“When you look at the Bellagio, Aria, The Cosmopolitan and to an extent MGM Grand and Mandalay Bay, we don’t see it in the quantum of room bookings and average rate over time,” he explains. “But Las Vegas is unique in many respects; going back to the Great Recession, even in 2008 we ran at 82% capacity as a city.”
The question then becomes, what are these visitors prepared to spend when they come to town? That’s where he expects to see an impact if a recession kicks in. But the advent of sports provides extra protection and a reason to go to Vegas.
“It doesn’t mean it won’t. It doesn’t mean it can’t. We’re mindful of it, we just haven’t seen it yet.”
Las Vegas as a destination may be shielded, but regional properties may bear the brunt of a recession, analysts suggest. That’s not necessarily the case for MGM Resorts.
Its regional properties “behave very differently” Hornbuckle points out. Each of Borgata in New Jersey, National Harbor in Maryland and MGM Grand Detroit generate more than $200m a year.
Borgata and Beau Rivage in Biloxi, Mississippi, with inbound traffic – are more akin to destination casinos than regional hubs.
There will be properties more at risk, he admits. For Empire City Casino in Yonkers, New York, 90% of volume comes from within 15 miles. General and regional economies also play an impact, such as the collapse of the Detroit auto industry.
There are additional headwinds, Hornbuckle points out. International travel hasn’t yet returned to pre-pandemic levels, especially from Asia. Visa processing from countries such as Mexico, India and Brazil is painfully slow.
As chair of the US Travel and Tourism Advisory Board, Hornbuckle is working to resolve these issues, as well as others closer to home. Vegas visitation has recovered, but there’s room for improvement.
“Vegas is an international destination, but 50% of the people still drive here, so when you think about highways and byways and roads, President Biden’s infrastructure bill a few years back gave a lot of money to the transportation department.”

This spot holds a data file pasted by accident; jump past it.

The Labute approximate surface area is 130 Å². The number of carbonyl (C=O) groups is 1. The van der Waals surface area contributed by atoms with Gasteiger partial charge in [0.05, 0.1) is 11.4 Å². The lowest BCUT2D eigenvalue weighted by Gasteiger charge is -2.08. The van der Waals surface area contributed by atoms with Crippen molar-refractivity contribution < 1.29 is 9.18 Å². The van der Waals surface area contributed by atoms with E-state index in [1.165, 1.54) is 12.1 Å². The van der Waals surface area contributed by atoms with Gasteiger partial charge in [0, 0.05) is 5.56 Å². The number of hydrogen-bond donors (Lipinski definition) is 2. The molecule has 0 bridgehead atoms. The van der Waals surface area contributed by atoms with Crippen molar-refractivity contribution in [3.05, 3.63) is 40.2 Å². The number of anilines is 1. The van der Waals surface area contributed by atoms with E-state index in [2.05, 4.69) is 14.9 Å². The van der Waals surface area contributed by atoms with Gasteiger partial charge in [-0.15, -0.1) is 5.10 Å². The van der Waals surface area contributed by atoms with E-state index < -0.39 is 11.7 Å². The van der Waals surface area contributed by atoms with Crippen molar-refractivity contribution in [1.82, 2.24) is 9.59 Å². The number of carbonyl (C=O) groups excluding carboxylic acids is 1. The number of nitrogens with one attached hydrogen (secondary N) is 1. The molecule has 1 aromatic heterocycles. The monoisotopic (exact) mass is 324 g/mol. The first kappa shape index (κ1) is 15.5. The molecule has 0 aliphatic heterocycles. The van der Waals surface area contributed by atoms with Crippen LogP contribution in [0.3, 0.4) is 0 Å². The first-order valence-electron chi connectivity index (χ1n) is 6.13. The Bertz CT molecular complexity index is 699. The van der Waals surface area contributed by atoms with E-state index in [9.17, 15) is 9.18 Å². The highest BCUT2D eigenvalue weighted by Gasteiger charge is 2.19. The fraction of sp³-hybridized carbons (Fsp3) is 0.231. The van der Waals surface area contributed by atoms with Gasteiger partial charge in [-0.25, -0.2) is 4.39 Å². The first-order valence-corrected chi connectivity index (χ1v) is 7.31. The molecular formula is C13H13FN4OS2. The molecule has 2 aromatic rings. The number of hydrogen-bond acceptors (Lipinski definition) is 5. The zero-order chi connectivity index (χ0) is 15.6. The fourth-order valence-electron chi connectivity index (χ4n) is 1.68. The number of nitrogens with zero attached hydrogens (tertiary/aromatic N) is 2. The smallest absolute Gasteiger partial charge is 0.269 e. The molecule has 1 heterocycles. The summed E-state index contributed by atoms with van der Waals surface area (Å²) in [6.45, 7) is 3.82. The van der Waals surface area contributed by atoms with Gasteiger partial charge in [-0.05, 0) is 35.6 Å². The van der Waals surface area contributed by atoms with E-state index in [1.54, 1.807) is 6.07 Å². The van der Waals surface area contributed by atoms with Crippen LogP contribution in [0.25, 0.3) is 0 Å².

Spending that money wisely is no mean feat. “What we have found in the couple of years we’ve been in this position is needing to push the whole government to work together,” he adds.
“Transportation does certain things, commerce does other things, Homeland Security handles the airports and getting all of these bodies to pull in one direction on behalf of tourism is a lot.”
The view from the balcony at Spago
Travel and tourism, after all makes up around 10% of the US economy. As chair of the TTAB it’s down to Hornbuckle to ensure the industry has a strong voice and a strong message to support it. His core focus remains MGM Resorts, but in this additional position he’s speaking for a much wider sector.
It further hammers home how far he has progressed from his start at the Jockey Club. That journey is part of what motivates him to keep going, rather than stopping to enjoy the view.
“Having done it for so long, having worked in so many transformational projects, I guess I have a different perspective now as CEO in that there’s nothing above you,” he says. “You ultimately own everything. There’s no blaming something on another person, you own everything in some way, shape or form.”
Conscious of his own humble beginnings, he wants to leave a legacy at the business.
“We have people in our organisation that are pushing 30 years, who have grown up with us through our management associate programmes. The woman who runs the Bellagio, I hired her 33 years ago as a management associate.
“Seeing some of these stories manifest is really important to me.”
“It’s a dogfight every day“
And there’s plenty more to do, as he grows operations across multiple markets and channels.
Leading a business of MGM Resorts’ scale with all the challenges it throws up, “is a fun job” to Hornbuckle.
“It just is. We get to do a lot of fun things. We get to travel the world, see a lot of things and participate in a lot of projects.
“We’re in a transformational period, too. The whole digital piece of our industry is growing, particularly here domestically, and it keeps us all motivated.
“It’s a dogfight every day, but it’s a fun and interesting dogfight. We’ve got a few more years left in us anyways.”